|Location||5, Rue Brison
42300 Roanne, France
|Contact Person||Cyril Brault|
|Telephone number||+33 (0)4 77 23 60 30|
|Telefax number||+33 (0)4 77 23 60 31|
|firstname.lastname@example.org ; email@example.com|
|Platforms||HP 9000, IBM RS6000, SGI, SUN, WinNT|
The software is based on a full multiport approach, which allows connections between components to exchange power flow information. The software has an easy and intuitive interface for parameter set-up, and good interactive tools for model building and simulation. Similarly to many other software tools on the market, AMESim makes model construction easy and intuitive by allowing dragging and dropping icons, representing components, from selectable sets of libraries. As AMESim icons use ISO symbols, the resulting system model resembles the appearance of a fluid power systems circuit. Fluid, mechanical and signal connections are made automatically and use different line styles to improve readability of a model. A useful feature for initial functional evaluation of systems is that a system model can be quickly constructed using supplied “primer” library. At a later stage, individual com-ponents can be associated with more complex models also selected from a menu of available items or build by the user. The complexity of a system model is limited only by the available computational power and to improve the readability of a complex system, models of components can be grouped in submodels.
On the numerical side, this software shows its best performance. The analyst can easily control the numerical accuracy and the detail level of each component. Non-linearities, end-stops and stiffness ratio of the system are no longer a problem; all the components’ models are designed with emphasis on numerical consistency of the underlying mathematical assumptions. This considerably reduces the risk of problems in assembling systems where some components require special attention due to the presence of non-linear (or bi-lin-ear) states, which can cause some integrators to behave unpredictably. A special feature of the software is the availability of specialized solution algo-rithms for fluid transmission lines. The provision of easy-to-use and well developed fluid transmission models, which can be selected from pull-down menus is one of the best features of the software.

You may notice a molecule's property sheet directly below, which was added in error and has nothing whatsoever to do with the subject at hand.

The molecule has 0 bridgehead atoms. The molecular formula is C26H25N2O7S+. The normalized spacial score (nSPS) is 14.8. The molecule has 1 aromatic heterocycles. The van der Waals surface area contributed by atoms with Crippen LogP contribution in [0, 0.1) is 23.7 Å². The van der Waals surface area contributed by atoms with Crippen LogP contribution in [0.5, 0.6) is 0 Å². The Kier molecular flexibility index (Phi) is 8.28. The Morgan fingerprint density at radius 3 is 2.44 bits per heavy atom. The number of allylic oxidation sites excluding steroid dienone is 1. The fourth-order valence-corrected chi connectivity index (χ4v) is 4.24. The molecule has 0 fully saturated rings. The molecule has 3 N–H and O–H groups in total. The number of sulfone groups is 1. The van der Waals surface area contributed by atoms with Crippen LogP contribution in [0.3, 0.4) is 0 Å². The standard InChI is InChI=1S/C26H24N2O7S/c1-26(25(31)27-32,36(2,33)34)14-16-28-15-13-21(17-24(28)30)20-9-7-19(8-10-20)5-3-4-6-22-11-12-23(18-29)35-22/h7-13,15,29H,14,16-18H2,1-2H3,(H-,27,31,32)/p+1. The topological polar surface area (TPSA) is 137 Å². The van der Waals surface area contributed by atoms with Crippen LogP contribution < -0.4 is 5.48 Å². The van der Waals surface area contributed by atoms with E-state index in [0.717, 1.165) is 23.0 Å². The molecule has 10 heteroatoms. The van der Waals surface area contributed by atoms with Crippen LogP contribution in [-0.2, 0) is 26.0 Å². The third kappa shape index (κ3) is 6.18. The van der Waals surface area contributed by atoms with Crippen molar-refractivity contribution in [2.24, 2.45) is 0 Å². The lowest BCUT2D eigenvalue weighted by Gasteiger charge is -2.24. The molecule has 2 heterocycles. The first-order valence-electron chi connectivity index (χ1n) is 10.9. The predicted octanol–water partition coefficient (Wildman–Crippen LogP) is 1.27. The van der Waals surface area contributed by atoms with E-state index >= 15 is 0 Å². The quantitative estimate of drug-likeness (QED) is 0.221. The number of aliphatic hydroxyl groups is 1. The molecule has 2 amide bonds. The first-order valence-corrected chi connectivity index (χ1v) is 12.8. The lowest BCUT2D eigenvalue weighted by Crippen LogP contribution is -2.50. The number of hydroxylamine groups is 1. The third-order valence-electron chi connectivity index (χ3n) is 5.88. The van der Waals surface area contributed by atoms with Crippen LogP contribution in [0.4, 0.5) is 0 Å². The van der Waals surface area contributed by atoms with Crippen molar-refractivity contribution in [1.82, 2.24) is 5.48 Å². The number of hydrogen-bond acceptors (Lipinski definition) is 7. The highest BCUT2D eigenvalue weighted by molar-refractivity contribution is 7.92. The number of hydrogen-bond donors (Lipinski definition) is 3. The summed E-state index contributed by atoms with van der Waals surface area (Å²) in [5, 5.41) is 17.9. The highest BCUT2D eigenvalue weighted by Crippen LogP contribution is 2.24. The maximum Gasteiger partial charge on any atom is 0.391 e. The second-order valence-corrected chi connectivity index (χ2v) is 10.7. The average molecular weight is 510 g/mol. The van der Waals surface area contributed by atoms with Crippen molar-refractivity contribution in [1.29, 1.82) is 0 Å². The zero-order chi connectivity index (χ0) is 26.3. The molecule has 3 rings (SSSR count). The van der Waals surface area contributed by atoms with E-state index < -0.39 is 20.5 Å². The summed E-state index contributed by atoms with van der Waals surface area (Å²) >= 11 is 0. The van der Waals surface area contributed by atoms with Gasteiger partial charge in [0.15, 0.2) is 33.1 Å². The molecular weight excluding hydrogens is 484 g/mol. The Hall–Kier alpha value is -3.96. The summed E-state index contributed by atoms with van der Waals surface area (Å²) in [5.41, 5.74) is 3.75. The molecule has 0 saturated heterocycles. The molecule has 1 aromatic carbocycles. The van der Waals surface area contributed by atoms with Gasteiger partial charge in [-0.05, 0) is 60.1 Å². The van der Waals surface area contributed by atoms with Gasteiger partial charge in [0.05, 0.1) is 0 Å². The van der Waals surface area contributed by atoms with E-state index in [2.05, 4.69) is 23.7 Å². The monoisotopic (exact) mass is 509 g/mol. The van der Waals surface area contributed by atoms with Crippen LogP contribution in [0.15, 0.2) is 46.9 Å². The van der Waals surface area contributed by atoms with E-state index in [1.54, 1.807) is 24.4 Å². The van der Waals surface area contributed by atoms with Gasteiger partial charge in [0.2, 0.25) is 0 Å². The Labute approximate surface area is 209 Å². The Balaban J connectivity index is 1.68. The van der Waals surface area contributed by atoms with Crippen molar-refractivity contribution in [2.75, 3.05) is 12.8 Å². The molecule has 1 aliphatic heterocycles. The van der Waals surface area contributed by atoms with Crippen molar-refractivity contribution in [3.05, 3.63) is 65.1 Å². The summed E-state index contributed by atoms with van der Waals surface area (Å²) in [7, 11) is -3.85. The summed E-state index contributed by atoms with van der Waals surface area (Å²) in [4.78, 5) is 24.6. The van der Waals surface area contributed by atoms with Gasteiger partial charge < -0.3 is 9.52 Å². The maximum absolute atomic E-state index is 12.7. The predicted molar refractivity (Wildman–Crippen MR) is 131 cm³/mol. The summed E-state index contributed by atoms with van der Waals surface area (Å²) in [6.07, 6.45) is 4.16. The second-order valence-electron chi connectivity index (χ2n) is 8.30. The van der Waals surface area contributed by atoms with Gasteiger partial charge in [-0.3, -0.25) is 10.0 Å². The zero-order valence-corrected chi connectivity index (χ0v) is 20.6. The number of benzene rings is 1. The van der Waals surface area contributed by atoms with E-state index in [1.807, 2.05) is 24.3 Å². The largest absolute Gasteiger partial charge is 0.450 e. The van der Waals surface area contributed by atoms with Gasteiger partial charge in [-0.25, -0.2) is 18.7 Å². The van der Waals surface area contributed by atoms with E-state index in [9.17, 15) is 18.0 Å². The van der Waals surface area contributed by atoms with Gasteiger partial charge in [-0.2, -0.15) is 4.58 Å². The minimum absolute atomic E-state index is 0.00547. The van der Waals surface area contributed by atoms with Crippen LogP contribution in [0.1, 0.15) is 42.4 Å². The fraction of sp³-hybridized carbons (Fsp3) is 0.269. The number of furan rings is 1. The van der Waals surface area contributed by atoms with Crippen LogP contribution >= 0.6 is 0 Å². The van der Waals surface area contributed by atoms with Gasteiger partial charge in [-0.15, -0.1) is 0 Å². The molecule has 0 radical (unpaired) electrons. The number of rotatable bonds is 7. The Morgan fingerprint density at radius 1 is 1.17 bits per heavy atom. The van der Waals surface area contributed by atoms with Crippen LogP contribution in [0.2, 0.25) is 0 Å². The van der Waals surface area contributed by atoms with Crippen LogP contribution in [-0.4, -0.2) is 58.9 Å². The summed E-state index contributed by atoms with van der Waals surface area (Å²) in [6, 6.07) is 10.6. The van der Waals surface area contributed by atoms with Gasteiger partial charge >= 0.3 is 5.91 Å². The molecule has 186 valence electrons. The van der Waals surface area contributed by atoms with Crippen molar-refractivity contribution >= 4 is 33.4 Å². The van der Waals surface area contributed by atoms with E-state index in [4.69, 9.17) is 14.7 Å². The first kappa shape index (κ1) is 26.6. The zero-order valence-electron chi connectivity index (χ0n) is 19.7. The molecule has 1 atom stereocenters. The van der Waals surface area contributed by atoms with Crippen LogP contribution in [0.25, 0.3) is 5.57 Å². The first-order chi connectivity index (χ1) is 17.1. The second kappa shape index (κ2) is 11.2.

AMESim is supplied with standard libraries which include mechanical, hydraulic and pneumatic components, and which make the software a complete tool for the simu-lation of hydromechanical systems. In addition it offers, as options, spe-cialized libraries (pneumatic, thermal, thermal hydraulic, hydraulic resistance, cooling and transmission etc.) which were developed over the years in co-operation with major industrial clients. However, although the number of components in each library and their flexibility are remarkably high, there is often a requirement for new or improved models. One approach used in AMESim is to build complex components using basic elements from Hydraulic Component Design Library (previously called Basic Elements Library). This is a relatively simple task not requiring any programming skills.
A second approach, functional programming, is based on a dedicated tool (Submodel Editing Tool) which gener-ates C or Fortran code skeleton equipped with appropriate calls and description of inputs and outputs and proper interface with the other AmeSim components, which only need to be edited to include equations describing state variables.